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Images of The Apocalypse in African American Blues and Spirituals

Destruction in this Land


Małgorzata Ziółek-Sowińska

This book explores the recurrence of Apocalyptic motifs and imagery in blues and spirituals recorded by blues musicians. It looks at the ways in which Black Americans portray Apocalypse ideas about the Last Judgement from the Book of Revelation. It also focuses on how literary themes in spirituals and blues depict the destruction of the world, death, Christian judgement, heaven and catastrophic events in personal lives of African Americans that result in loss. Selected blues lyrics and texts of spirituals show the persistence of these themes. The book was written with a broad potential audience in mind especially among those interested in religion, eschatology, spirituals, blues and African American studies.

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Chapter 1.The Spiritual Dimension of the Emergent Blues


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Chapter 1.   The Spiritual Dimension of the Emergent Blues

The blues arose during the harsh times of the post-Reconstruction South, when African Americans experienced political disfranchisement, economic exploitation, physical violence, and death at the hand of white racists and terrorist groups such as the Ku Klux Klan. I will explore political and social conditions of ex-slaves in the post-Reconstruction era that resulted in the rise of the blues.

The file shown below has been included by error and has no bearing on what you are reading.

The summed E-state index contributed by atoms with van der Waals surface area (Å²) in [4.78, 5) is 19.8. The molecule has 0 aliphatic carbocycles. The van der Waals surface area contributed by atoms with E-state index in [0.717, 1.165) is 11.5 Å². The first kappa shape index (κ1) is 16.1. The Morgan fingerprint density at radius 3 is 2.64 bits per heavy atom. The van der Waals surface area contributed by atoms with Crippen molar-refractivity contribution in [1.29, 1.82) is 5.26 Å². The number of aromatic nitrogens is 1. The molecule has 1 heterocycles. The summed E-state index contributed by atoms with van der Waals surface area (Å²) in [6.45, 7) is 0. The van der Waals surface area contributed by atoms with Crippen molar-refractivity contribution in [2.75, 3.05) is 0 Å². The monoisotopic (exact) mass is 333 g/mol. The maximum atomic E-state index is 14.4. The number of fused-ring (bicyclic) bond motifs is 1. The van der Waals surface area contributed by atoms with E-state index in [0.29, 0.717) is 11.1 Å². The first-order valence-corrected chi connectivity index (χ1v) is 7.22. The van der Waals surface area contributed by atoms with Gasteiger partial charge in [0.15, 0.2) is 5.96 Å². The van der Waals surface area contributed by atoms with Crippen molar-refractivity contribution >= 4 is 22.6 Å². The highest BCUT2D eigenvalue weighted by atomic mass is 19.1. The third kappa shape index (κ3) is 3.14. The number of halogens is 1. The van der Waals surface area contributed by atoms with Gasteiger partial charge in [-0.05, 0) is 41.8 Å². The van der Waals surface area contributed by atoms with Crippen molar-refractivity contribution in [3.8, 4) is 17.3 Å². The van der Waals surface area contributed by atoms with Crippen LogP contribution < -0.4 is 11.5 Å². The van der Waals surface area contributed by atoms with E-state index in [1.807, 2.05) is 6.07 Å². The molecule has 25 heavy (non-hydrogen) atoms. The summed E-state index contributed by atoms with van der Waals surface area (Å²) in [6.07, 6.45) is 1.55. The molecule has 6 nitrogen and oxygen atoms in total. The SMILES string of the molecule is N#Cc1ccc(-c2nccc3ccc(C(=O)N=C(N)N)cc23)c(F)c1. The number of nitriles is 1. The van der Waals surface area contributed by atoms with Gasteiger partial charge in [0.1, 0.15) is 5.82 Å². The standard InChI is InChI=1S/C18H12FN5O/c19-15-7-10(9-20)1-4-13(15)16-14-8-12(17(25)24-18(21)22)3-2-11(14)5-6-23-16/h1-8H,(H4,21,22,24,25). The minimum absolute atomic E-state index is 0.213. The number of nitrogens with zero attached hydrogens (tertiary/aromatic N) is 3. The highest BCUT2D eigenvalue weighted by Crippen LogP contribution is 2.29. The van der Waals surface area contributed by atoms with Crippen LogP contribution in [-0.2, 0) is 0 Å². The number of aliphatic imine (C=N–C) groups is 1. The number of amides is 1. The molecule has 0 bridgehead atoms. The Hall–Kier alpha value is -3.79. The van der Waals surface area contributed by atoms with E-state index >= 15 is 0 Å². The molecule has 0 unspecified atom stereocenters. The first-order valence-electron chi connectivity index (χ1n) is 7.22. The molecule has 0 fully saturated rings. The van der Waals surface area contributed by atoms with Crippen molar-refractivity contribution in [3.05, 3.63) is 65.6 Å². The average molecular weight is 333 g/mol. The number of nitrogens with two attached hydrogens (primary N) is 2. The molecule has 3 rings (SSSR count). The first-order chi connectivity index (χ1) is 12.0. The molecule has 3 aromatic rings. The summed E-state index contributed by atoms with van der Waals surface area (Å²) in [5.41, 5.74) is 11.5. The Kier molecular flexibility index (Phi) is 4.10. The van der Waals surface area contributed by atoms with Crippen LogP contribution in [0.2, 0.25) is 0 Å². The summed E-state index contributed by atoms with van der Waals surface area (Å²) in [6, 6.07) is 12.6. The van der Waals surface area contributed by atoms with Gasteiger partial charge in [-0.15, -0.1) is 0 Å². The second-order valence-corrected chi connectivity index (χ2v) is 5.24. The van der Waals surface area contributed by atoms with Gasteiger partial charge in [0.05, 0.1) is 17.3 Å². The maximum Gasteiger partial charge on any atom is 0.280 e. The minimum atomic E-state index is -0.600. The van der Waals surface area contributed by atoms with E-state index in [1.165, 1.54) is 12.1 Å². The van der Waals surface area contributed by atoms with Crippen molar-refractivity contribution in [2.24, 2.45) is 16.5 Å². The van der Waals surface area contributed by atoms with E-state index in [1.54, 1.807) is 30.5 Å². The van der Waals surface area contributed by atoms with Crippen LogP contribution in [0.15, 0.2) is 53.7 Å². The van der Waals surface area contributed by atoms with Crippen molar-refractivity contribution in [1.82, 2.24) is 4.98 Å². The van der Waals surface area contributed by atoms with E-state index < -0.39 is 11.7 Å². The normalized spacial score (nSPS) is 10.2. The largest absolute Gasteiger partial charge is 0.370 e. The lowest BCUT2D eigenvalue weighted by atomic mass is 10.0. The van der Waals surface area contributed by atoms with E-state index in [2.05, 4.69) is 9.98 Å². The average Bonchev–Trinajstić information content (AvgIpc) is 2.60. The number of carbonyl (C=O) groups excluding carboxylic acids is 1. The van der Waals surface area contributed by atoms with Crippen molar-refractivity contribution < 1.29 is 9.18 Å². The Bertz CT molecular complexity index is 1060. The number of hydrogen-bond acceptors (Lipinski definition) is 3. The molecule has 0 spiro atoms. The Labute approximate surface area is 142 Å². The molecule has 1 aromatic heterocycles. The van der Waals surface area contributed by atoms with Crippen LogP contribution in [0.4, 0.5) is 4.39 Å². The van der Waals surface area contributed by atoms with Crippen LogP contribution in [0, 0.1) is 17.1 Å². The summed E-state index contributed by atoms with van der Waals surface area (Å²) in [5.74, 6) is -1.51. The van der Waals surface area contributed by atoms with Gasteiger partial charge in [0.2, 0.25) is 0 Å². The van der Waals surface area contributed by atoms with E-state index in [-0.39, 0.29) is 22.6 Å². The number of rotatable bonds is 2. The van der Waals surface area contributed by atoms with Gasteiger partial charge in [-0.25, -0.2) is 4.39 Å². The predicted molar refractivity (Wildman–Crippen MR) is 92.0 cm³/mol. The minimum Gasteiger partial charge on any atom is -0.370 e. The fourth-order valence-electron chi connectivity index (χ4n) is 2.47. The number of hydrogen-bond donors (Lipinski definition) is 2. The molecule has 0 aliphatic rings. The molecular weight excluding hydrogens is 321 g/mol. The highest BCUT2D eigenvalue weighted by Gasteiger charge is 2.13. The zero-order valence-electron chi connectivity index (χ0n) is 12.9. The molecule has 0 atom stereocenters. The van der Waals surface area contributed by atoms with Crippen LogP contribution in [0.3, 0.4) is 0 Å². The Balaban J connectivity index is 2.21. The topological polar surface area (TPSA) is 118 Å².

This chapter also examines the link between the spirituals and the blues and the emergence of blues music from the spiritual tradition by men and women who performed in both music styles. It is important to note that a significant number of blues musicians were raised in the black church and were familiar with the spirituals. Concurrently, we will see that many seminal blues singers viewed the blues as a sacred musical genre and frequently borrowed from the language of the spirituals when they created their blues songs.

It is generally asserted that the blues is bereft of spirituality and the lyrics of the blues only depict the secular dimension of human life such as love, drunkenness, poverty, or violence. Questioning the notion that blues singers only performed the “devil’s music,” we will observe that blues texts contain profound spirituality which is reflected in the mythology, theology and theodicy of the blues.

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